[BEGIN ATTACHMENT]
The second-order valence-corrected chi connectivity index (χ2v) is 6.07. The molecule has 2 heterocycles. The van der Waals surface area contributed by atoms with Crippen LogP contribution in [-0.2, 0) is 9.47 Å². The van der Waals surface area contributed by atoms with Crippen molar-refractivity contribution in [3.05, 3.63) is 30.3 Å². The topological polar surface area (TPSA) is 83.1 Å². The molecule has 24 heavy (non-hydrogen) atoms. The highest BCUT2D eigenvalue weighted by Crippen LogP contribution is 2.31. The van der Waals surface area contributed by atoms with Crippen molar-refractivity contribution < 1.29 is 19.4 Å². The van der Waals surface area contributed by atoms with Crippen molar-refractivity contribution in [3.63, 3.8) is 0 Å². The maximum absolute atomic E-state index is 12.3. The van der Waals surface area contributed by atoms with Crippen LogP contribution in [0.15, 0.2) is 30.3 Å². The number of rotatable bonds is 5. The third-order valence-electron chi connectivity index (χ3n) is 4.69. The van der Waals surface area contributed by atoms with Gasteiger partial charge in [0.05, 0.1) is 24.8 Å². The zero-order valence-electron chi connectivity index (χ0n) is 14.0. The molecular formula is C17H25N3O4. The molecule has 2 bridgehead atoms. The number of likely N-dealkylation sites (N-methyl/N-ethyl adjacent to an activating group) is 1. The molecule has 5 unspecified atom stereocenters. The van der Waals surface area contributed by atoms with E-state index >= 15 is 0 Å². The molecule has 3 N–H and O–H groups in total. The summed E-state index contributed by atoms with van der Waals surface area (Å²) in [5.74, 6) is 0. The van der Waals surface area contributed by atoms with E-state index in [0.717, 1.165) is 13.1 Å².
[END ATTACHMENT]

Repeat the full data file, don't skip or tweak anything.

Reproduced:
The second-order valence-corrected chi connectivity index (χ2v) is 6.07. The molecule has 2 heterocycles. The van der Waals surface area contributed by atoms with Crippen LogP contribution in [-0.2, 0) is 9.47 Å². The van der Waals surface area contributed by atoms with Crippen molar-refractivity contribution in [3.05, 3.63) is 30.3 Å². The topological polar surface area (TPSA) is 83.1 Å². The molecule has 24 heavy (non-hydrogen) atoms. The highest BCUT2D eigenvalue weighted by Crippen LogP contribution is 2.31. The van der Waals surface area contributed by atoms with Crippen molar-refractivity contribution < 1.29 is 19.4 Å². The van der Waals surface area contributed by atoms with Crippen molar-refractivity contribution in [3.63, 3.8) is 0 Å². The maximum absolute atomic E-state index is 12.3. The van der Waals surface area contributed by atoms with Crippen LogP contribution in [0.15, 0.2) is 30.3 Å². The number of rotatable bonds is 5. The third-order valence-electron chi connectivity index (χ3n) is 4.69. The van der Waals surface area contributed by atoms with Gasteiger partial charge in [0.05, 0.1) is 24.8 Å². The zero-order valence-electron chi connectivity index (χ0n) is 14.0. The molecular formula is C17H25N3O4. The molecule has 2 bridgehead atoms. The number of likely N-dealkylation sites (N-methyl/N-ethyl adjacent to an activating group) is 1. The molecule has 5 unspecified atom stereocenters. The van der Waals surface area contributed by atoms with E-state index >= 15 is 0 Å². The molecule has 3 N–H and O–H groups in total. The summed E-state index contributed by atoms with van der Waals surface area (Å²) in [5.74, 6) is 0. The van der Waals surface area contributed by atoms with E-state index in [0.717, 1.165) is 13.1 Å².